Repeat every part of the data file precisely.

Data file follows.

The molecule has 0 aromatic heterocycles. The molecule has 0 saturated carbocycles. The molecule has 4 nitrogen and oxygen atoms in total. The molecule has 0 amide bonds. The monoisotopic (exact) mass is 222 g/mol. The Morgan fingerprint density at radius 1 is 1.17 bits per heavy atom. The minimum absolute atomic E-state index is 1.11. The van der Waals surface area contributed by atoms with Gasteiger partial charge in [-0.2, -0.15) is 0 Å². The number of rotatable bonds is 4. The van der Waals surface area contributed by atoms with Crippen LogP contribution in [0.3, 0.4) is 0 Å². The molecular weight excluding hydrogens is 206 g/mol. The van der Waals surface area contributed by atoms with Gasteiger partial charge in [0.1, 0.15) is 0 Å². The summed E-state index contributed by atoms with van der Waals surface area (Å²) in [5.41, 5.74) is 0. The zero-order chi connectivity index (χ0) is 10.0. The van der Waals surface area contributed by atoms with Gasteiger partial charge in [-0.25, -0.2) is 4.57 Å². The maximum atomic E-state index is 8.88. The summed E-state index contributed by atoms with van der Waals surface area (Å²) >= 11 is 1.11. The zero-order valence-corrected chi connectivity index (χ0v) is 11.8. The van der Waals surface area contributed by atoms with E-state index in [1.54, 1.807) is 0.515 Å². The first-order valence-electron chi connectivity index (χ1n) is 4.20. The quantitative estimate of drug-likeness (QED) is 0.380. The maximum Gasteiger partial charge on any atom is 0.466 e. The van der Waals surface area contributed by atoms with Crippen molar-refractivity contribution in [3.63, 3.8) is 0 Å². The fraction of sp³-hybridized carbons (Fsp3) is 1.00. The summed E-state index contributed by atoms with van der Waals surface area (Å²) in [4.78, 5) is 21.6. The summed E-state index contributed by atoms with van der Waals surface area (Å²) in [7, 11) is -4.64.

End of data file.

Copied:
The molecule has 0 aromatic heterocycles. The molecule has 0 saturated carbocycles. The molecule has 4 nitrogen and oxygen atoms in total. The molecule has 0 amide bonds. The monoisotopic (exact) mass is 222 g/mol. The Morgan fingerprint density at radius 1 is 1.17 bits per heavy atom. The minimum absolute atomic E-state index is 1.11. The van der Waals surface area contributed by atoms with Gasteiger partial charge in [-0.2, -0.15) is 0 Å². The number of rotatable bonds is 4. The van der Waals surface area contributed by atoms with Crippen LogP contribution in [0.3, 0.4) is 0 Å². The molecular weight excluding hydrogens is 206 g/mol. The van der Waals surface area contributed by atoms with Gasteiger partial charge in [0.1, 0.15) is 0 Å². The summed E-state index contributed by atoms with van der Waals surface area (Å²) in [5.41, 5.74) is 0. The zero-order chi connectivity index (χ0) is 10.0. The van der Waals surface area contributed by atoms with Gasteiger partial charge in [-0.25, -0.2) is 4.57 Å². The maximum atomic E-state index is 8.88. The summed E-state index contributed by atoms with van der Waals surface area (Å²) >= 11 is 1.11. The zero-order valence-corrected chi connectivity index (χ0v) is 11.8. The van der Waals surface area contributed by atoms with E-state index in [1.54, 1.807) is 0.515 Å². The first-order valence-electron chi connectivity index (χ1n) is 4.20. The quantitative estimate of drug-likeness (QED) is 0.380. The maximum Gasteiger partial charge on any atom is 0.466 e. The van der Waals surface area contributed by atoms with Crippen molar-refractivity contribution in [3.63, 3.8) is 0 Å². The fraction of sp³-hybridized carbons (Fsp3) is 1.00. The summed E-state index contributed by atoms with van der Waals surface area (Å²) in [4.78, 5) is 21.6. The summed E-state index contributed by atoms with van der Waals surface area (Å²) in [7, 11) is -4.64.